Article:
Effect of the curing process on the thermomechanical properties of calcium aluminate cement paste under thermal cycling at high temperatures for thermal energy storage applications
Castro Chicot, José Ramón
Pisello, Anna Laura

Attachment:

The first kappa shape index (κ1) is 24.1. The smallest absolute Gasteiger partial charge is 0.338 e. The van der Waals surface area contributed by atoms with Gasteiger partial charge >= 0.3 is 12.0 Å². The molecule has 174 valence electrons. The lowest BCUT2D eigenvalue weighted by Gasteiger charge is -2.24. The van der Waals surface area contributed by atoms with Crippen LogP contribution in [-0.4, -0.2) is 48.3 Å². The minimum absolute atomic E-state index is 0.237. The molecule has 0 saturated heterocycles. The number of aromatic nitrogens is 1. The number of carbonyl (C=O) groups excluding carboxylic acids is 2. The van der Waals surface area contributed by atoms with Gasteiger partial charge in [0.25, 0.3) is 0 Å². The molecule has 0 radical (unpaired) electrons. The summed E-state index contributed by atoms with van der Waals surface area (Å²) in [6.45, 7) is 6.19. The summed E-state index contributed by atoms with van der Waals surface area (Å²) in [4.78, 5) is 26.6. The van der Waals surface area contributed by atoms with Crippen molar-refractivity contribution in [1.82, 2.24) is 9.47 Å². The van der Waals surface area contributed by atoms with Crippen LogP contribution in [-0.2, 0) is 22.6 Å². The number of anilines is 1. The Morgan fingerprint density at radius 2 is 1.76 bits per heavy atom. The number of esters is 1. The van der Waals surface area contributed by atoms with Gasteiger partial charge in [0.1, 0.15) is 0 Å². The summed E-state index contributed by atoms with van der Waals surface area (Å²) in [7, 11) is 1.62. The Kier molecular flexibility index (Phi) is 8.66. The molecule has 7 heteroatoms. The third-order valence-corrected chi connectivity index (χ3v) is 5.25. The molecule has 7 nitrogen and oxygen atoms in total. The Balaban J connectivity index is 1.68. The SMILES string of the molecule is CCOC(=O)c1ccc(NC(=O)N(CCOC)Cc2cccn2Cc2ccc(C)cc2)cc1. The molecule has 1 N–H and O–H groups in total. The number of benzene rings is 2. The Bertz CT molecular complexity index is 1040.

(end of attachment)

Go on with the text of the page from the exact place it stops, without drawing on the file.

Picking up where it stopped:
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Future perspectives to improve the energy efficiency of concentrating solar power (CSP) plants are focused on increasing temperatures above 600 ◦C. Among the different components of a CSP plant, the thermal energy storage (TES) medium must withstand high operating temperatures. Concrete was identified as an exciting candidate for its mechanical and thermal properties, needing further experimental research about this specific application. A fundamental concrete element is the cement binder, bringing cohesion to the composite components. As a requisite, the cement needs to be heat-resistant, and calcium aluminate cement (CAC) suits this demand. This cement is characterised by curing temperature-driven crystallisation changes, triggering an alteration of material properties. Considering that at 60 ◦C, the metastable hexagonal crystallisation is converted into a stable cubic crystallisation, seven curing cases were proposed in this study. After the curing process, thermo-mechanical properties of calcium aluminate cement paste were tested before and after thermal cycles from 290 ◦C to 650 ◦C. The results showed that, despite thermal cycling, the immediate hydration at 60 ◦C results in a higher thermal conductivity and compressive strength than standard curing at 20 ◦C.